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          Guidelines for prevention of stroke in patients with ischemic stroke or transient ischemic attack: a statement for healthcare professionals from the American Heart Association/American Stroke Association Council on Stroke: co-sponsored by the Council on Cardiovascular Radiology and Intervention: the American Academy of Neurology affirms the value of this guideline.

          The aim of this new statement is to provide comprehensive and timely evidence-based recommendations on the prevention of ischemic stroke among survivors of ischemic stroke or transient ischemic attack. Evidence-based recommendations are included for the control of risk factors, interventional approaches for atherosclerotic disease, antithrombotic treatments for cardioembolism, and the use of antiplatelet agents for noncardioembolic stroke. Further recommendations are provided for the prevention of recurrent stroke in a variety of other specific circumstances, including arterial dissections; patent foramen ovale; hyperhomocysteinemia; hypercoagulable states; sickle cell disease; cerebral venous sinus thrombosis; stroke among women, particularly with regard to pregnancy and the use of postmenopausal hormones; the use of anticoagulation after cerebral hemorrhage; and special approaches for the implementation of guidelines and their use in high-risk populations.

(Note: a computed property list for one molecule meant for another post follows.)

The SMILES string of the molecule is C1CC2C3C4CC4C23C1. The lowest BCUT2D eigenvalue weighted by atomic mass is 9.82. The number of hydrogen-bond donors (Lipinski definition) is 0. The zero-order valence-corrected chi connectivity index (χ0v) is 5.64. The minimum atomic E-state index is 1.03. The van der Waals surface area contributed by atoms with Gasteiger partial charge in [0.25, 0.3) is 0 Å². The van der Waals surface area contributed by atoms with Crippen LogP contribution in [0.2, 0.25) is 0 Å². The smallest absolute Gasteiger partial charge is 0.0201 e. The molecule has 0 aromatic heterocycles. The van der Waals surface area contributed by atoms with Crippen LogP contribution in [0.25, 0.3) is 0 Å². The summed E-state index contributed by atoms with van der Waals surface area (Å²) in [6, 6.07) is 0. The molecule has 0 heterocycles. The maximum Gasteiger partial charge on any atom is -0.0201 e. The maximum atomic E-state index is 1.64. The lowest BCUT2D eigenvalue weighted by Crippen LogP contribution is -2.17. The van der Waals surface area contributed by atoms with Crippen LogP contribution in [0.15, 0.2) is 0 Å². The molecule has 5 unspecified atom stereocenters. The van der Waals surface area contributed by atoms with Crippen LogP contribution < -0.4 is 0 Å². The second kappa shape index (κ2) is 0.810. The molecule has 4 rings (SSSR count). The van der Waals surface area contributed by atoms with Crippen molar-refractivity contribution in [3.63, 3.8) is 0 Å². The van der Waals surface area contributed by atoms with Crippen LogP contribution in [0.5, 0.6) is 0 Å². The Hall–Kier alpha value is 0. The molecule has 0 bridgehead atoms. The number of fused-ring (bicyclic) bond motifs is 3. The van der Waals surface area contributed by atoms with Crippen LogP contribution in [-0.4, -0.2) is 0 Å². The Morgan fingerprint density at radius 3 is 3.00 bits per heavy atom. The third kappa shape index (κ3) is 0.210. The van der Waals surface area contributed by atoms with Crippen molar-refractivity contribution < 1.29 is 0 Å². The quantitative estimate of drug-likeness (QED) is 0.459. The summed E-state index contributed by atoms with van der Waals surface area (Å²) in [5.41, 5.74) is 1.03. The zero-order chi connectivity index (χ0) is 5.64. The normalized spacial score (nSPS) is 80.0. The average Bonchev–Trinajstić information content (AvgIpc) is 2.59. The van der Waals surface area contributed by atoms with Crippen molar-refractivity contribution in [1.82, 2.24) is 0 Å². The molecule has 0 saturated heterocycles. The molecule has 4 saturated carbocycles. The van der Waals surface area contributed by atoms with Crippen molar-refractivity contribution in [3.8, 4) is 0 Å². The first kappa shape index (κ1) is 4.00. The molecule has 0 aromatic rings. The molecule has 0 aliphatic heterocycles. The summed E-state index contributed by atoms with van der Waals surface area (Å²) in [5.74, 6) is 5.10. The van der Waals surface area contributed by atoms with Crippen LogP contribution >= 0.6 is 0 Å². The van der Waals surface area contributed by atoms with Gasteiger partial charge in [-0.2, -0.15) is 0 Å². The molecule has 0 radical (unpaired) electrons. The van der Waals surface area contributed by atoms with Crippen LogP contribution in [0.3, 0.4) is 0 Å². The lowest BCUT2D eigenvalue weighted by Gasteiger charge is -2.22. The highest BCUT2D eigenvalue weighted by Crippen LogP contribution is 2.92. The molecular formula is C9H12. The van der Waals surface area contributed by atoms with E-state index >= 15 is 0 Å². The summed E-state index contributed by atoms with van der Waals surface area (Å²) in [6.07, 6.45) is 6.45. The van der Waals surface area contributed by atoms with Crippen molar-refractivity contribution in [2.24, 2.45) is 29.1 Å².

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            Early risk of recurrence by subtype of ischemic stroke in population-based incidence studies.